Senate Approves $16.4 Billion Budget for NASA
WASHINGTON - The U.S. Senate approved a $200 million budget increase for NASA Thursday, giving the U.S. space agency most of the funding it needs to get started on a new lunar exploration plan to be unveiled Monday.
The NASA funding was approved as part of a $48.9 billion spending bill that also funds the Justice and Commerce Departments. Of that amount, NASA would receive $16.4 billion for 2006, about $60 million less than the agency requested but $200 million more than it had to spend this year.
The House of Representatives approved NASA's budget in July, providing $15 million more for NASA than it requested but the House bill also would require NASA to spend $110 million more on aeronautics research than it would like, or $952 million.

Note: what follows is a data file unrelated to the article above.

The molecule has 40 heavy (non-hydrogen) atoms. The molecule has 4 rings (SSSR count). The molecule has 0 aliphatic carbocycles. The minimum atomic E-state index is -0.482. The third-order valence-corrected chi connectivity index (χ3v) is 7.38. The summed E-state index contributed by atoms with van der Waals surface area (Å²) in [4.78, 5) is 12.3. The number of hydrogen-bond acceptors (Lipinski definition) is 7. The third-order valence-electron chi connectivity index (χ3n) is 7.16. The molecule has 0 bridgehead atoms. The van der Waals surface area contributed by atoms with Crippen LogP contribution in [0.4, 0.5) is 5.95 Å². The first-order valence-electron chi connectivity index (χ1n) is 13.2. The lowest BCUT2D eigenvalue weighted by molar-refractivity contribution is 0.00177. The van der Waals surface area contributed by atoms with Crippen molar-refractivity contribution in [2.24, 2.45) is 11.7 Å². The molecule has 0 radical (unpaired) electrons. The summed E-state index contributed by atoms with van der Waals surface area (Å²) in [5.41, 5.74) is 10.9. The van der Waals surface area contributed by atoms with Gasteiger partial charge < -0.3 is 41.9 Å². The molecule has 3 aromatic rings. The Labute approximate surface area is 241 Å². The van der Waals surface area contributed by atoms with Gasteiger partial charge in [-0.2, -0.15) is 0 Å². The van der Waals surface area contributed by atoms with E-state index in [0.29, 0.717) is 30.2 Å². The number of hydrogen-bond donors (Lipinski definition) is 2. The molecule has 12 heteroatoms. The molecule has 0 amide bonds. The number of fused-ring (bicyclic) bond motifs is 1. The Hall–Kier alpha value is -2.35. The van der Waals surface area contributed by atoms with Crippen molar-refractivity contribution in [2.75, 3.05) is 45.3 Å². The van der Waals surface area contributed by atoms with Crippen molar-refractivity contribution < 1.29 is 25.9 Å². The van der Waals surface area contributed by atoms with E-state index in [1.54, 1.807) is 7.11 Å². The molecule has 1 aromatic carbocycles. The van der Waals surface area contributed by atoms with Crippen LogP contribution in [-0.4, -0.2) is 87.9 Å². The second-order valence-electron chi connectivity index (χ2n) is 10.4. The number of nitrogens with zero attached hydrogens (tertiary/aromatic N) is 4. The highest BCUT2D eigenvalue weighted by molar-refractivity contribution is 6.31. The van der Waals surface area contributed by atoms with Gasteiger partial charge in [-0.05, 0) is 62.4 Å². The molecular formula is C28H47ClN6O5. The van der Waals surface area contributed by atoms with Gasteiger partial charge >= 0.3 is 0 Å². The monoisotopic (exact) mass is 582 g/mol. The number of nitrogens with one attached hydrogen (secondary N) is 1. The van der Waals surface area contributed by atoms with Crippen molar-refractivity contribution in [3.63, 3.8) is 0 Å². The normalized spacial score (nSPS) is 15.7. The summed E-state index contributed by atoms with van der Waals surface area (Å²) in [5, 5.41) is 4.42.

Similarly, the Senate bill would require NASA to spend $250 million in the year ahead preparing for a space shuttle mission to refurbish the Hubble Space Telescope. NASA requested only a fraction of that amount for the proposed mission.
Sen. Barbara Mikulski (D-Md.), a senior member of the Senate Appropriations Committee, issued a press release Thursday afternoon highlighting, among other things, the extra money added funds for the Hubble Space Telescope. Her press release also states that the $16.4 billion approved by the Senate "fully funds all major space science and earth science programs, the space shuttle, space station, the Crew Exploration Vehicle (CEV) and the Moon-Mars initiative."
The Senate passed the spending bill by a vote of 91-4.
The House and Senate now must work out the differences between the two bills before sending the spending legislation to the White House for the president to sign into law.
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